Language policy: State govt. urged to file review petition in Supreme Court

Verdict described as detrimental to the interests of Kannada

Updated - November 16, 2021 07:04 pm IST

Published - May 07, 2014 02:28 am IST - BANGALORE:

Litterateurs fighting for the primacy of Kannada in primary education have expressed shock over the Supreme Court judgment striking down the Government Order making Kannada the medium of instruction in primary schools in the State. They have demanded that the State government file a review petition in the apex court.

The Supreme Court on Tuesday held that the government cannot impose mother tongue on linguistic minority for imparting primary education.

Describing the judgment as unfortunate, Janpith Award winner Chandrashekar Kambar, urged the government to file a review petition in the Supreme Court to protect the interests of Kannada.

‘Convene meeting’

Kannada Development Authority chairman Mukhyamantri Chandru urged the State government to convene a meeting of Kannada writers, educationists, legal experts and legislators to formulate a common education policy.

He also stressed the need for convening a special session of the State legislature to discuss the implications of the verdict. Both Houses of the legislature should pass a resolution urging the Centre to take steps to safeguard the language by amending the Constitution, he said. Mr. Chandru said Chief Minister Siddaramaiah should write to Chief Ministers of other States and garner support for maintaining primacy of regional languages over English. He would also write to Chief Ministers of other States and seek their support for imparting primary education in the regional language of their States, Mr. Chandru said.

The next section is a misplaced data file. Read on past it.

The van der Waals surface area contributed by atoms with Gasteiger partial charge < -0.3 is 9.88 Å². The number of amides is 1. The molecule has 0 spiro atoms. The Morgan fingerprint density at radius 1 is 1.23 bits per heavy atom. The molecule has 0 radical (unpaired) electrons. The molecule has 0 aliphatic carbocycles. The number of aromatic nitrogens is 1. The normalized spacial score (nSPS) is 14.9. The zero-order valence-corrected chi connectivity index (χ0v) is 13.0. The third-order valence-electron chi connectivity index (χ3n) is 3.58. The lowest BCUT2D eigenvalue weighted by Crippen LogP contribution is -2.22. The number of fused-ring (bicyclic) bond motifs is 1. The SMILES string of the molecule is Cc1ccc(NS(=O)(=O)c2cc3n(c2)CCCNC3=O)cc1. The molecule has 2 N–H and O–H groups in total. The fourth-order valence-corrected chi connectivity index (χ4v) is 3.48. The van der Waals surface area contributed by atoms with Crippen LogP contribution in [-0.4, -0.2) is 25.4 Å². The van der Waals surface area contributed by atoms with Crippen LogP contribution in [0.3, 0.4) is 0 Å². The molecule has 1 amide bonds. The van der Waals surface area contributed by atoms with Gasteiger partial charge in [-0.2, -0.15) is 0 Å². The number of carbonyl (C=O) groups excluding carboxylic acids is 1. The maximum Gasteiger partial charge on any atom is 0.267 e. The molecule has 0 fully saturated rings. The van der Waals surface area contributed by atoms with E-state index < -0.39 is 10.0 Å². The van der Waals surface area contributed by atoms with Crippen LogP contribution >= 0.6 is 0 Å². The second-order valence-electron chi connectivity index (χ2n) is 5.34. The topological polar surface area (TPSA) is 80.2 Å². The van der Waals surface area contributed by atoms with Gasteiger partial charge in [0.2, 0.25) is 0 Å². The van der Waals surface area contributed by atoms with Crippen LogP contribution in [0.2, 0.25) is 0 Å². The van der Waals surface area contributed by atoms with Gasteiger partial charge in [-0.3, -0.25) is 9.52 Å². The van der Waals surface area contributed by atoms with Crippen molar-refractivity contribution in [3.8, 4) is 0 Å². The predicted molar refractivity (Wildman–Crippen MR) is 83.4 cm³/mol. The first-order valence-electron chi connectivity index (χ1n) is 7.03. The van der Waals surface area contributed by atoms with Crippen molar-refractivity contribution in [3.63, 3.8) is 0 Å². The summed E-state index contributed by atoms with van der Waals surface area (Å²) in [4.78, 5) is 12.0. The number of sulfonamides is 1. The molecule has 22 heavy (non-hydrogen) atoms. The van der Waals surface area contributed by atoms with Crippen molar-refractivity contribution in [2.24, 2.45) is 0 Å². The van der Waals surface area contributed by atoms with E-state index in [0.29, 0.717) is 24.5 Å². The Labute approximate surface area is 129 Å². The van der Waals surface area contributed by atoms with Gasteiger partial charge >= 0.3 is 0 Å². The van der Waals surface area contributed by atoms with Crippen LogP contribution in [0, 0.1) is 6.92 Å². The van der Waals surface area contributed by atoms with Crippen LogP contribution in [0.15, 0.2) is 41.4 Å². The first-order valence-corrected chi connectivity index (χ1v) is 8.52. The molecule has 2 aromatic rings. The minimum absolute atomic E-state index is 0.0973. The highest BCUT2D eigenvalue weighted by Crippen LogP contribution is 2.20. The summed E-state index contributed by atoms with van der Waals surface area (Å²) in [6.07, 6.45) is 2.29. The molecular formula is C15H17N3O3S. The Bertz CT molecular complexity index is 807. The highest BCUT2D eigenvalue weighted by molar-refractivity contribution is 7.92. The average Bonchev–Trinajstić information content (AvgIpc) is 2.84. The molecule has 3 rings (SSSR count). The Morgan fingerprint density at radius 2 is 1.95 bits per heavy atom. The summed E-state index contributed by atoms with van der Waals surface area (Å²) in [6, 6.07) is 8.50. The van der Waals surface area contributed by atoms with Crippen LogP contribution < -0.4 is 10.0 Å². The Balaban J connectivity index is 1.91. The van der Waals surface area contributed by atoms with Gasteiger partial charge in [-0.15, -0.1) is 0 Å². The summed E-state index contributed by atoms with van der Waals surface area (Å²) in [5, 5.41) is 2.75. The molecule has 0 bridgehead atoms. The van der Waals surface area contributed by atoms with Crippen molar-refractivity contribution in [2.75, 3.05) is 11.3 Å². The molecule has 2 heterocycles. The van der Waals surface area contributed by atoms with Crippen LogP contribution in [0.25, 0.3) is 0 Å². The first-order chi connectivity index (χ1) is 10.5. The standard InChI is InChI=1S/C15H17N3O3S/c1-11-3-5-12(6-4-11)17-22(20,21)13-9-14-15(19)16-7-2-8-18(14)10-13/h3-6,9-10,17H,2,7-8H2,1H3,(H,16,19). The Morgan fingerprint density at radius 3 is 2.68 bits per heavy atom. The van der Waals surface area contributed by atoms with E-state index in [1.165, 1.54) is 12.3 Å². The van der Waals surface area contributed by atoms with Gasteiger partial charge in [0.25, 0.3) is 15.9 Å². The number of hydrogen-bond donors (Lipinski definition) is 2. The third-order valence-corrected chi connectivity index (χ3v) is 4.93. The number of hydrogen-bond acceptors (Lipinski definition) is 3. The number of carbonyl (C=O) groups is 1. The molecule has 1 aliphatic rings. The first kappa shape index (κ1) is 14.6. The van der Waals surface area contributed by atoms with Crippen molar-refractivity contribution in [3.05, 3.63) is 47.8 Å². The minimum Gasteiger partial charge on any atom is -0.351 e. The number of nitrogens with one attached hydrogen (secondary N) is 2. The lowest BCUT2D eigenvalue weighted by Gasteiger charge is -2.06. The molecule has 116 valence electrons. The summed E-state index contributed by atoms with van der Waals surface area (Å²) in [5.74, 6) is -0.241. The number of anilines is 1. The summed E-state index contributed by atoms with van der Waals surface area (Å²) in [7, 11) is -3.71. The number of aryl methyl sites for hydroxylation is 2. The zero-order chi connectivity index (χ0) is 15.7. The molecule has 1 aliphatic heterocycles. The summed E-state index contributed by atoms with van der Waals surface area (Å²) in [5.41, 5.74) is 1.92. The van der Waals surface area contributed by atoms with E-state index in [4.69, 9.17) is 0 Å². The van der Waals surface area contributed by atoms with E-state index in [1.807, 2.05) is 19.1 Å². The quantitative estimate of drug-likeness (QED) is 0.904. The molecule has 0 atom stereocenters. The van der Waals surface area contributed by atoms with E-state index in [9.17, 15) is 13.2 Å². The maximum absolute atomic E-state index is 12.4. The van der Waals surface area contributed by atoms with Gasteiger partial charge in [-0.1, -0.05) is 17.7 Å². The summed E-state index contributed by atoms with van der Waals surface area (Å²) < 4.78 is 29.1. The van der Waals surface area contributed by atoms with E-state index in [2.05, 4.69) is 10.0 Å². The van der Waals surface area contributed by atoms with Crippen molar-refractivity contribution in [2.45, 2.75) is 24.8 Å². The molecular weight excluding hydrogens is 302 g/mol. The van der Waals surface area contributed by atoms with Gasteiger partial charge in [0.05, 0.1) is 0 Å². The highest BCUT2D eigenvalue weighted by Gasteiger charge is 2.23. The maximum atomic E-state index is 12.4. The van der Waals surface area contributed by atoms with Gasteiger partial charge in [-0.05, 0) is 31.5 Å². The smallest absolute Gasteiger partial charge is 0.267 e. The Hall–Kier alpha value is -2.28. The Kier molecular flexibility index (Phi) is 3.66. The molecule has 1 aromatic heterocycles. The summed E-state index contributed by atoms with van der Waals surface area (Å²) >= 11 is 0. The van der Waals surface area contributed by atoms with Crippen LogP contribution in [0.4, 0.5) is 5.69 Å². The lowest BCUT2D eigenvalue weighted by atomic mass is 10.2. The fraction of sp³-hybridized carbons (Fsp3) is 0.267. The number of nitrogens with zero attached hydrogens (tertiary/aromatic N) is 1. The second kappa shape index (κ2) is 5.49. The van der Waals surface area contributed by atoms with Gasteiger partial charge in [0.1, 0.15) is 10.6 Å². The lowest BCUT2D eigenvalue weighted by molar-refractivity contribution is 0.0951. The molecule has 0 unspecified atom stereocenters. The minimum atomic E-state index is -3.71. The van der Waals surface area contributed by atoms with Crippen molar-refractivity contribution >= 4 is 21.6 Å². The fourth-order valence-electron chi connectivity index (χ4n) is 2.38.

Scholar M. Chidananda Murthy described the verdict as detrimental to the interests of Kannada. He said that survival of native culture depended on regional language and the judgment had failed to acknowledge this aspect.

Kannada activist Vatal Nagaraj said the government should file a review petition immediately and the Chief Minister should convene a special session of the legislature to discuss the implications of the judgment.

Veteran journalist Patil Puttappa said there was a need for all linguistic States to join hands and fight to protect the interests of regional languages. Children would understand subjects when they were taught in regional language, instead of English, he said.

Leader of the Opposition in the Legislative Council D.V. Sadananda Gowda said the government should convene a meeting of writers, elected representatives and educationists to discuss the consequences of the verdict.

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